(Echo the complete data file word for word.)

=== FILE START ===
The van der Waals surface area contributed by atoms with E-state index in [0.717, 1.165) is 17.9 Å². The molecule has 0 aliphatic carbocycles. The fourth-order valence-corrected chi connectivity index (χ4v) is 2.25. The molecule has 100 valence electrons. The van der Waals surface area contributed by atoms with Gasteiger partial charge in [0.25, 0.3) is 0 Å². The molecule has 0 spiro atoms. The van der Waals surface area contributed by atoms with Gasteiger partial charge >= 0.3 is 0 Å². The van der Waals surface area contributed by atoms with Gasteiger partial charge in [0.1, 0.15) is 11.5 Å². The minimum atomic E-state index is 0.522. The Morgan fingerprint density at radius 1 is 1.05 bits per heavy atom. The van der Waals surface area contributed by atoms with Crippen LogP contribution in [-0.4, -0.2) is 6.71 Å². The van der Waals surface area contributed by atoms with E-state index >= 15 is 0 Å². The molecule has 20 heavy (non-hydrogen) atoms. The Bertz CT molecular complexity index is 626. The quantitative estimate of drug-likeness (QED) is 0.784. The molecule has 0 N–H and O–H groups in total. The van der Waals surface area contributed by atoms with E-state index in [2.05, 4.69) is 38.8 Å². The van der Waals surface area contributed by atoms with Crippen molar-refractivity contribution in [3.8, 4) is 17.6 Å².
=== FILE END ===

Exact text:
The van der Waals surface area contributed by atoms with E-state index in [0.717, 1.165) is 17.9 Å². The molecule has 0 aliphatic carbocycles. The fourth-order valence-corrected chi connectivity index (χ4v) is 2.25. The molecule has 100 valence electrons. The van der Waals surface area contributed by atoms with Gasteiger partial charge in [0.25, 0.3) is 0 Å². The molecule has 0 spiro atoms. The van der Waals surface area contributed by atoms with Gasteiger partial charge >= 0.3 is 0 Å². The van der Waals surface area contributed by atoms with Gasteiger partial charge in [0.1, 0.15) is 11.5 Å². The minimum atomic E-state index is 0.522. The Morgan fingerprint density at radius 1 is 1.05 bits per heavy atom. The van der Waals surface area contributed by atoms with Crippen LogP contribution in [-0.4, -0.2) is 6.71 Å². The van der Waals surface area contributed by atoms with E-state index >= 15 is 0 Å². The molecule has 20 heavy (non-hydrogen) atoms. The Bertz CT molecular complexity index is 626. The quantitative estimate of drug-likeness (QED) is 0.784. The molecule has 0 N–H and O–H groups in total. The van der Waals surface area contributed by atoms with E-state index in [2.05, 4.69) is 38.8 Å². The van der Waals surface area contributed by atoms with Crippen molar-refractivity contribution in [3.8, 4) is 17.6 Å².